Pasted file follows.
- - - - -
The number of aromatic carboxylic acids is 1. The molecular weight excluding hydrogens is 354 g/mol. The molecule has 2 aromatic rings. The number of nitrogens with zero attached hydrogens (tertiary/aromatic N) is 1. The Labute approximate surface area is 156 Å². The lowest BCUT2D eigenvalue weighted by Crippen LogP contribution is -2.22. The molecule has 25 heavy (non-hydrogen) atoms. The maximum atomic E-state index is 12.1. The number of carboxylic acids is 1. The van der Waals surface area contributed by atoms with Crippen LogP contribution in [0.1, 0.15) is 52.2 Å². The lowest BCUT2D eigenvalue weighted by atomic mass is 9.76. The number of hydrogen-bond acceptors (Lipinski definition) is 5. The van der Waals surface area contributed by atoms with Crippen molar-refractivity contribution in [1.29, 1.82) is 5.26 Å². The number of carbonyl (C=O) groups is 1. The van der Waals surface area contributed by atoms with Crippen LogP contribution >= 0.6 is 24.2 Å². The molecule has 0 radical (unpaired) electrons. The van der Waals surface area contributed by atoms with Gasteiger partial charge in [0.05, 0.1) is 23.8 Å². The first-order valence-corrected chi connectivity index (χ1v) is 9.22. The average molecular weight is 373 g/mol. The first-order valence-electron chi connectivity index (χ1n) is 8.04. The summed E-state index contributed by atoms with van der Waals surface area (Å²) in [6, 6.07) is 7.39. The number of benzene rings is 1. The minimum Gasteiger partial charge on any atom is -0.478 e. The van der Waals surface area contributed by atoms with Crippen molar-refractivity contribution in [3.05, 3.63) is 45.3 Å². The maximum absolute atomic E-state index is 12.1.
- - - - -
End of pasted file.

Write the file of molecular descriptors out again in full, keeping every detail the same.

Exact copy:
The number of aromatic carboxylic acids is 1. The molecular weight excluding hydrogens is 354 g/mol. The molecule has 2 aromatic rings. The number of nitrogens with zero attached hydrogens (tertiary/aromatic N) is 1. The Labute approximate surface area is 156 Å². The lowest BCUT2D eigenvalue weighted by Crippen LogP contribution is -2.22. The molecule has 25 heavy (non-hydrogen) atoms. The maximum atomic E-state index is 12.1. The number of carboxylic acids is 1. The van der Waals surface area contributed by atoms with Crippen LogP contribution in [0.1, 0.15) is 52.2 Å². The lowest BCUT2D eigenvalue weighted by atomic mass is 9.76. The number of hydrogen-bond acceptors (Lipinski definition) is 5. The van der Waals surface area contributed by atoms with Crippen molar-refractivity contribution in [1.29, 1.82) is 5.26 Å². The number of carbonyl (C=O) groups is 1. The van der Waals surface area contributed by atoms with Crippen LogP contribution >= 0.6 is 24.2 Å². The molecule has 0 radical (unpaired) electrons. The van der Waals surface area contributed by atoms with Gasteiger partial charge in [0.05, 0.1) is 23.8 Å². The first-order valence-corrected chi connectivity index (χ1v) is 9.22. The average molecular weight is 373 g/mol. The first-order valence-electron chi connectivity index (χ1n) is 8.04. The summed E-state index contributed by atoms with van der Waals surface area (Å²) in [6, 6.07) is 7.39. The number of benzene rings is 1. The minimum Gasteiger partial charge on any atom is -0.478 e. The van der Waals surface area contributed by atoms with Crippen molar-refractivity contribution in [3.05, 3.63) is 45.3 Å². The maximum absolute atomic E-state index is 12.1.